The 38 year old Shimooka made her debut in 2014, and immediately struggled. She was stopped on debut, and despite winning 3 of her following 4 bouts never really built any career momentum. She has now lost 5 of her last 6 and hasn't fought since a decision loss to Mont Blanc Miki in November 2018. You need to go all the way back to December 2017 for her last win, which came in an upset against Umi Ishikawa.
Watching Shimooka you can see why she's lost so many bouts. She's crude, lazy, wide open, slow and not particularly busy. She telegraphs her punches and stumbles forward, often eating more than she throws as a result, and what she does throw is so horribly off balance.
Aged 30 Narita is the younger fighter, and the more active, with 2 fights last year. Incidentally she lost both of them by split decision, including a title fight to Chie Higano and a close loss to Sana Hazuki. Although she's win-less in 3 she was competitive in all 3 of those bouts and has interestingly drawn 3 of her last 6. One thing to realise when it comes to Narita is, win, lose or draw, she has generally been in close bouts.
Sadly however her limitations are very visible, much like Shimooka. She lacks power, she lacks variety and although she does have a busy jab, it lacks snap. It's more thrown as a stay away punch then a real scoring shot. Sadly when fighters walk through that jab she no real answer and often holds, leading to some messy action. Watching her she really doesn't appear to have anything at all on her back hand.
With the limitations of both should make this competitive but we can't help thinking that Narita, the younger, fresher, more active fighter, will do enough, just, to take this. Neither is particularly good but the jab of Narita, and her younger legs, are likely to prove the difference maker in a fight we expect to be very, very messy.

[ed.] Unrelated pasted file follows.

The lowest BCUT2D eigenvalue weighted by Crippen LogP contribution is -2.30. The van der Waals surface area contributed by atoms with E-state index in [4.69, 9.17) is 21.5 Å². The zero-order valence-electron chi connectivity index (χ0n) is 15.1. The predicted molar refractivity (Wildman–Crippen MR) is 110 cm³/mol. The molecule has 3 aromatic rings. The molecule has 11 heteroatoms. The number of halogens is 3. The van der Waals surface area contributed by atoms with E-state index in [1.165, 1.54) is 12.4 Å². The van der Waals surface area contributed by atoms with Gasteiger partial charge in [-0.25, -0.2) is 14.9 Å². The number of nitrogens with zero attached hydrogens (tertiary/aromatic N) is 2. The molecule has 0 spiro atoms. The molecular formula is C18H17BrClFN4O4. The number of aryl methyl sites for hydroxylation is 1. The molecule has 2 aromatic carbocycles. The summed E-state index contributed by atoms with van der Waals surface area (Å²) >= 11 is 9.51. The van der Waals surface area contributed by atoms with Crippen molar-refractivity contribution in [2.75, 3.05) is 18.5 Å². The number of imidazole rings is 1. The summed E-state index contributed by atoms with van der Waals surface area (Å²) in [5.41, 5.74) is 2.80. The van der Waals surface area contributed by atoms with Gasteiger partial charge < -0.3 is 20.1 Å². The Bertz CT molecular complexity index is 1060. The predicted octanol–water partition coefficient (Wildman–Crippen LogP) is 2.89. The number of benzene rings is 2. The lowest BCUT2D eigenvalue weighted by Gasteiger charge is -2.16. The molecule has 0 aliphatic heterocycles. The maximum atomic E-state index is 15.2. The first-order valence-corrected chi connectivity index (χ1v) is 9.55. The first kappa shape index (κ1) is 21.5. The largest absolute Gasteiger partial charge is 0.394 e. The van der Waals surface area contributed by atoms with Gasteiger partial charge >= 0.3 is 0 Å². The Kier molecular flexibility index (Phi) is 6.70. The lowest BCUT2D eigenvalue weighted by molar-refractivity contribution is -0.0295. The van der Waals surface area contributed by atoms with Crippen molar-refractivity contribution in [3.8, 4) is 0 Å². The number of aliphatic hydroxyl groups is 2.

Prediction - SD6 Narita
The first world title fight to feature an Asian fight for the new year takes place this coming Saturday in Mexico as Chaoz Minowa (6-2, 5) takes on WBC "interim" female Light Flyweight champion Kenia Enriquez (22-1, 9) in Jalisco. For the Mexican this will be her 4th defense of the title she won back in May 2017 whilst Minowa will be looking to claim a world title at the third time of asking, and do so after more than a year away from the ring.
Although female boxing isn't huge in the English speaking world, despite growing notable in recent years, it has been popular in Latin American for years with numerous Mexican and Argentinian stars. The 26 year old Enriquez looks to be on her way to becoming another female star of the sport. She has bounced back excellently from her sole defeat, to Melissa McMorrow way back in February 2015, and is riding a 9 fight winning run at the moment. Whilst Enriquez hasn't yet beaten a who's who of the female scene she has scored notable wins over Katia Gutierrez, Maria Salina and Jessica Nery Plata and has become one of the clear faces of the female scene at 108lbs.
Watching Enriquez in action is different to watch many Latino female boxers. She doesn't look to set a hectic pace. Instad she's actually quite deliberate, but that's not an insult. She throws crisp, clean straight shots, works off her jab and is very accurate. She slips shots well and puts together heavy shots. She's not a concussive puncher, but she's someone with the thudding power that fighters feel every single time she connects. From a technical stand point she is very good, though perhaps a little on the slow side.